But however the military, the vice president and the attorney general all ended up doing business with the president, the mere fact that they are lining Trump's wallet looks awfully like institutional kowtowing, at a minimum. In a worst-case scenario, it smacks of financial conflicts and the possibility of deeper corruption that has hung over the White House throughout the Trump era. And it's linked to the same loss of integrity and institutional erosion on display at NOAA.

While obsessing over his Sharpie, Alabama and the media, Trump was also doing end runs around most of the country's foreign policy and national security institutions as he tried to orchestrate an end to the war in Afghanistan. He landed on a showy, self-aggrandizing concept: hosting the Taliban, a terrorist organization tied to Osama bin Laden, at Camp David over the weekend - just days before the anniversary of the Sept. 11 attacks. The summit unraveled, in part because of possibly irreparable differences between the Taliban and the Afghan government as well as infighting among White House advisers lobbying for Trump's attention.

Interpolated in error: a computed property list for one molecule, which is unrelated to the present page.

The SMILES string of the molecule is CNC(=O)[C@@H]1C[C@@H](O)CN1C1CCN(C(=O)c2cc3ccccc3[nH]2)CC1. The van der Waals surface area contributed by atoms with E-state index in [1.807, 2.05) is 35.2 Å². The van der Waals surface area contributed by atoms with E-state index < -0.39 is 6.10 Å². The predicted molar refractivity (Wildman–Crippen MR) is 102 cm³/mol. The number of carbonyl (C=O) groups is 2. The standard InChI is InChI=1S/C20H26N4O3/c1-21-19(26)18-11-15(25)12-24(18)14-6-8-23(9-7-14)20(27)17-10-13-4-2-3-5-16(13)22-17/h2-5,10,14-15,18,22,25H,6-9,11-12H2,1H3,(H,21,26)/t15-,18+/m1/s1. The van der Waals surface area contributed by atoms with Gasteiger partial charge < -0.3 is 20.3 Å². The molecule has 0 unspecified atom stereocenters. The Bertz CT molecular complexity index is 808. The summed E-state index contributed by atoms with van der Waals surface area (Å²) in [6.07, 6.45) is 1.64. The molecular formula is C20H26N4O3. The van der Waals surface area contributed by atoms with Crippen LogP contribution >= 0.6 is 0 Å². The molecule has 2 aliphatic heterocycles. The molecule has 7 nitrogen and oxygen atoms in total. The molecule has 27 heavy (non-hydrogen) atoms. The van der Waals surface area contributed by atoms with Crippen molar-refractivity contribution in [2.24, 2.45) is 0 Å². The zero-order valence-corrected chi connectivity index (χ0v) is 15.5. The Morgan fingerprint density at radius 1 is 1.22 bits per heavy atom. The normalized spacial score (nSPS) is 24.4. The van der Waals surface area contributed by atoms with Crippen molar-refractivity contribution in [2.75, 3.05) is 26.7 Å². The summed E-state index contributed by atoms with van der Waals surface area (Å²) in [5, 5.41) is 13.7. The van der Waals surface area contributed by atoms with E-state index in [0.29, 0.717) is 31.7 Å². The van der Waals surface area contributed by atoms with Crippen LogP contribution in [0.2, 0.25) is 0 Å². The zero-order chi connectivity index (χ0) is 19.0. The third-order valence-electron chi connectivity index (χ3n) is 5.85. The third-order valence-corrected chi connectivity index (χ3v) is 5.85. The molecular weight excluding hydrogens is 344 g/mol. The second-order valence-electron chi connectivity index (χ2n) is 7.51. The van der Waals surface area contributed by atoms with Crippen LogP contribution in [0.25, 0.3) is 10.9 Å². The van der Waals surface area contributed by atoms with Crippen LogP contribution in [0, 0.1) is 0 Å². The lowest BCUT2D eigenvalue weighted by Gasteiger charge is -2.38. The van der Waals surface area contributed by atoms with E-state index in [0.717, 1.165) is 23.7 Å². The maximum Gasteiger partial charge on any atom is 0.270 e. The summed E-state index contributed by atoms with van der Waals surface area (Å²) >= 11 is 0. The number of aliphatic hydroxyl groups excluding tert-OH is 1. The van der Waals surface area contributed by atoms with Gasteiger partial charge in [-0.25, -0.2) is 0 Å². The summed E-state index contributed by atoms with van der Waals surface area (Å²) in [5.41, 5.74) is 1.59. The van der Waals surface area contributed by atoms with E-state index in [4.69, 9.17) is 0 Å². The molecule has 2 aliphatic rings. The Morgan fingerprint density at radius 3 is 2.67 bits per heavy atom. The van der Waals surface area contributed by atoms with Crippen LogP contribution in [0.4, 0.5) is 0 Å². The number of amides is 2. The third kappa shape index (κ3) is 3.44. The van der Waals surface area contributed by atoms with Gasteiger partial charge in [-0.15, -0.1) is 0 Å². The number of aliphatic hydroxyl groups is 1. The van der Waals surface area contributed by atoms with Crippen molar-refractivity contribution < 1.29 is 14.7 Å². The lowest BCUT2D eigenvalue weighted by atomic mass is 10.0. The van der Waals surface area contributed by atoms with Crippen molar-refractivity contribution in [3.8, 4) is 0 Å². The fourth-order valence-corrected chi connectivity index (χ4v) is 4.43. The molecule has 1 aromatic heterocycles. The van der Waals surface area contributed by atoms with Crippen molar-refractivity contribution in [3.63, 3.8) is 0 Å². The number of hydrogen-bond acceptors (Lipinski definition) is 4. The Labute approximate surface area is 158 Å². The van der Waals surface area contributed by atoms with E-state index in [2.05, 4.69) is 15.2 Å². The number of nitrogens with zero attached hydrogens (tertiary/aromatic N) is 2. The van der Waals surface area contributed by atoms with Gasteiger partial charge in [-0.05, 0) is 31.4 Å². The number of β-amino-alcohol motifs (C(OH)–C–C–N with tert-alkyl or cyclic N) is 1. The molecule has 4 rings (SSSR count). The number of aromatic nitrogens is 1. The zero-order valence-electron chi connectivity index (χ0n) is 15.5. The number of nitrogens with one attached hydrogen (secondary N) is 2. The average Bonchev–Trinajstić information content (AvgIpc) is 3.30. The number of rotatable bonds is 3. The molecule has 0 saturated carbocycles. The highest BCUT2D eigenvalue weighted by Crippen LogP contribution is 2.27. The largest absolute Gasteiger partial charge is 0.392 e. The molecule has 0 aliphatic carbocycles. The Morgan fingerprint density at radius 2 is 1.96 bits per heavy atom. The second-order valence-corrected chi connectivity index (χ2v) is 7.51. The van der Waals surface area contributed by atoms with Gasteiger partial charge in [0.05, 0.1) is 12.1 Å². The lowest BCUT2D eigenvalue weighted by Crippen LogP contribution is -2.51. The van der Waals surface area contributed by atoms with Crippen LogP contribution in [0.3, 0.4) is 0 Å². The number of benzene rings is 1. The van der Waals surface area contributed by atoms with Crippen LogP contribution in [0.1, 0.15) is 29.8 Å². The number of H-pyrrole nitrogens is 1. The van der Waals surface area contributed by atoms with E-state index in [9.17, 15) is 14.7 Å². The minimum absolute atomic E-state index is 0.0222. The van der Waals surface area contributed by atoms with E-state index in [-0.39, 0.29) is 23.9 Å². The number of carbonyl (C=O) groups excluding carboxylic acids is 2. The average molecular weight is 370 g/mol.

Trump took to Twitter on Saturday night to reveal details about the botched Taliban talks. He struggled to present himself in his tweets as the judicious player, forced to abandon talks because of the Taliban's savagery and duplicity. But he was starkly and visibly alone, standing in the rubble of a failed foreign-policy push, with yet more American institutions sullied and compromised by their proximity to him. Several hours later he posted his latest Dorian-Alabama video featuring the laser cat. Resolving the Afghanistan war is vastly more important than winning a petty brawl over Sharpie art, but the president isn't one to see it that way. All in a week's work.

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Timothy L. O'Brien is the executive editor of Bloomberg Opinion. He has been an editor and writer for the New York Times, the Wall Street Journal, HuffPost and Talk magazine. His books include "TrumpNation: The Art of Being The Donald."